Lemons by Melissa Savage (May 2, 2017, Crown Books for Young Readers, 320 pages, for ages 8 to 12)
Synopsis (from the publisher): Lemonade Liberty Witt’s mama always told her: When life gives you lemons, make lemonade. But Lem can’t possibly make lemonade out of her new life in Willow Creek, California—the Bigfoot Capital of the World—where she’s forced to live with a grandfather she’s never met after her mother passes away.
Summer seems to bring Lem lemons upon lemons as she deals with an entire new life without any of the comforts of her old home—and then she meets Tobin Sky.
Eleven years old and the CEO of Bigfoot Detectives Inc., Tobin is the sole Bigfoot investigator for their small town. After he invites Lem to be his assistant for the summer, they set out on an epic adventure to capture the elusive beast on film. But along the way, Lem and Tobin end up discovering more than they ever could have imagined. And Lem realizes that maybe she can make lemonade out of her new life after all.
Why I recommend it: The voice captivated me from Page 1. Lemonade Liberty Witt is a 10-year-old you won't soon forget. Written in first person present tense, this sometimes bittersweet, always refreshing story has an immediacy that makes you feel all the feels right alongside Lemonade.
Yes, this is one of those novels where the mother has just died. But it's so well handled, and Tobin and grandfather Charlie and even minor characters like Mrs. Dickerson are so real and likable, you'll find yourself won over, even if you normally turn down novels where a parent dies. Surprisingly, there's a great deal of humor here. Perhaps that's what charmed me, that and the rollicking search for Bigfoot. No spoilers, but the adventure is worth the ride.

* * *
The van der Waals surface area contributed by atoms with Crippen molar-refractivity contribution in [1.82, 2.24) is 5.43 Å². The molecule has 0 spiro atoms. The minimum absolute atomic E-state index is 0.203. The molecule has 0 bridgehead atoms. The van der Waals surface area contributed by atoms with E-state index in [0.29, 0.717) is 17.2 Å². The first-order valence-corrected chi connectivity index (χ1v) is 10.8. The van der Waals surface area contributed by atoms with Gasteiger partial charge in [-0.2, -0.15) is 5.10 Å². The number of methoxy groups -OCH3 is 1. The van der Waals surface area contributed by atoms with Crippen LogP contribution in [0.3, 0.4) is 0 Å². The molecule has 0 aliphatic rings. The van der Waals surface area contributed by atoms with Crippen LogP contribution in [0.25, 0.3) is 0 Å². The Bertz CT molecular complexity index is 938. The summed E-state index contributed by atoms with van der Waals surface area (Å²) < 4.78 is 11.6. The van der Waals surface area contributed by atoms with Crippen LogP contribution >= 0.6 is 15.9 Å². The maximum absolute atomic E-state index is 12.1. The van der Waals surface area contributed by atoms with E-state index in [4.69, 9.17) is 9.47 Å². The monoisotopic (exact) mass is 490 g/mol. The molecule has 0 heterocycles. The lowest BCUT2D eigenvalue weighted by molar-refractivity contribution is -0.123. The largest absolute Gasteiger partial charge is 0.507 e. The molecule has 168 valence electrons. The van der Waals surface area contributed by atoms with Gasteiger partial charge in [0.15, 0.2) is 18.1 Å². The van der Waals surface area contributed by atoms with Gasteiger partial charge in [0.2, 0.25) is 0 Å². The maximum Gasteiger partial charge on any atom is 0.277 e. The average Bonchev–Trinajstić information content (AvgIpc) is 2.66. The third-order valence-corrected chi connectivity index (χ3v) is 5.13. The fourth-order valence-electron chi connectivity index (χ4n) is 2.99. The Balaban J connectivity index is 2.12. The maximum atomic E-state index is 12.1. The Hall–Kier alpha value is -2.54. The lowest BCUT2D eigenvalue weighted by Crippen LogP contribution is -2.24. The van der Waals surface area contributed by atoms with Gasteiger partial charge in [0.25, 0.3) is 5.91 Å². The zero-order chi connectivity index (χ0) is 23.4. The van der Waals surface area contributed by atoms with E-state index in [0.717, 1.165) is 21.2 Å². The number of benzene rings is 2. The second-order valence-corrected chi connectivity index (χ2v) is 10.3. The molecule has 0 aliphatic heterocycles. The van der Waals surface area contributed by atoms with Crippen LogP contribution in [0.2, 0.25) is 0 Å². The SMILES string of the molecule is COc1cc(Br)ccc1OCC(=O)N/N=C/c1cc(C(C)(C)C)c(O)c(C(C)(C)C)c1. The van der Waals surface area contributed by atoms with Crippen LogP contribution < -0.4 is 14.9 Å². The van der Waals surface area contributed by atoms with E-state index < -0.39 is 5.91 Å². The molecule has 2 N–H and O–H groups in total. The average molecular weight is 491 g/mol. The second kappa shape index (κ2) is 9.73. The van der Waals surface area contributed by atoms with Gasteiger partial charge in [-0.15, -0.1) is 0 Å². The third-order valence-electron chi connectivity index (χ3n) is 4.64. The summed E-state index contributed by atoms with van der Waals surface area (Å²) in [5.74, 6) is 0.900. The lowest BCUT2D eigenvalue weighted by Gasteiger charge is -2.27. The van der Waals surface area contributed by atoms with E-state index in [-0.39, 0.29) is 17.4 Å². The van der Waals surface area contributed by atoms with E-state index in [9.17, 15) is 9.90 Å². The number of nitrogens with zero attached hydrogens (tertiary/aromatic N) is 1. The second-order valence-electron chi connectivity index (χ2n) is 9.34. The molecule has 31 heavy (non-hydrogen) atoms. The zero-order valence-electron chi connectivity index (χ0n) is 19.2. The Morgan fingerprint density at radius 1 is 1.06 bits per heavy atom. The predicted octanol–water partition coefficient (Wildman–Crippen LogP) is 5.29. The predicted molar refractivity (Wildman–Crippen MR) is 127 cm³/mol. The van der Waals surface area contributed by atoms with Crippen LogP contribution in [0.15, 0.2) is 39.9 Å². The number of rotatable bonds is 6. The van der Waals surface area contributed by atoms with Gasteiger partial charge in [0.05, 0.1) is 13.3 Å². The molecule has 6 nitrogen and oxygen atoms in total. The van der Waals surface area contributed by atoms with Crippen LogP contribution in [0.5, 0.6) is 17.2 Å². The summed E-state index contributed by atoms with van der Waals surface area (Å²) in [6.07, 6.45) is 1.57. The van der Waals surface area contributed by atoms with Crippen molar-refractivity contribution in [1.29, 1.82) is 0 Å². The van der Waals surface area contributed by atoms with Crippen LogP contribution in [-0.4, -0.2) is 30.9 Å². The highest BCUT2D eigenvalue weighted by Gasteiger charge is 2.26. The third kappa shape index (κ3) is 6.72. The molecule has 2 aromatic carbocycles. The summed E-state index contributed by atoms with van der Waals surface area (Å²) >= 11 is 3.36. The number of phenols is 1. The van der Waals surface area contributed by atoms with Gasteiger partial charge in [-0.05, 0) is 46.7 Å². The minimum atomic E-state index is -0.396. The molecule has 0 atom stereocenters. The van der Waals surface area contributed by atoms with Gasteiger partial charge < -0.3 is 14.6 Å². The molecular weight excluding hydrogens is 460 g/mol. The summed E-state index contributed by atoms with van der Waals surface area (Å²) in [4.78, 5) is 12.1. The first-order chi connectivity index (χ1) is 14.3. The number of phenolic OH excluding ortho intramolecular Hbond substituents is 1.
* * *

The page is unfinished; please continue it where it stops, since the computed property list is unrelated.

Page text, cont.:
In addition, short chapters and lots of dialogue make this a fast, easy read.
Favorite lines (Lemonade's first impression of her grandfather, Charlie): "He's missing the middle part of his hair, like someone divided his head up into thirds and subtracted the center." (p. 12)
Bonus: The story actually takes place in 1975, at a time when you still had to get up to turn off the TV or change the channel. I think it was a brilliant move on the author's part, because these kids have no cell phones, no computers, no distractions to keep them from going outside.
Photo credit: Jerri Parness Photography
If you missed it, here's an interview with the author on Caroline Starr Rose's blog
The blog tour continues!
May 12: YA Books Central
May 13: Cafinated Reads
May 15: Middle Grade Mafioso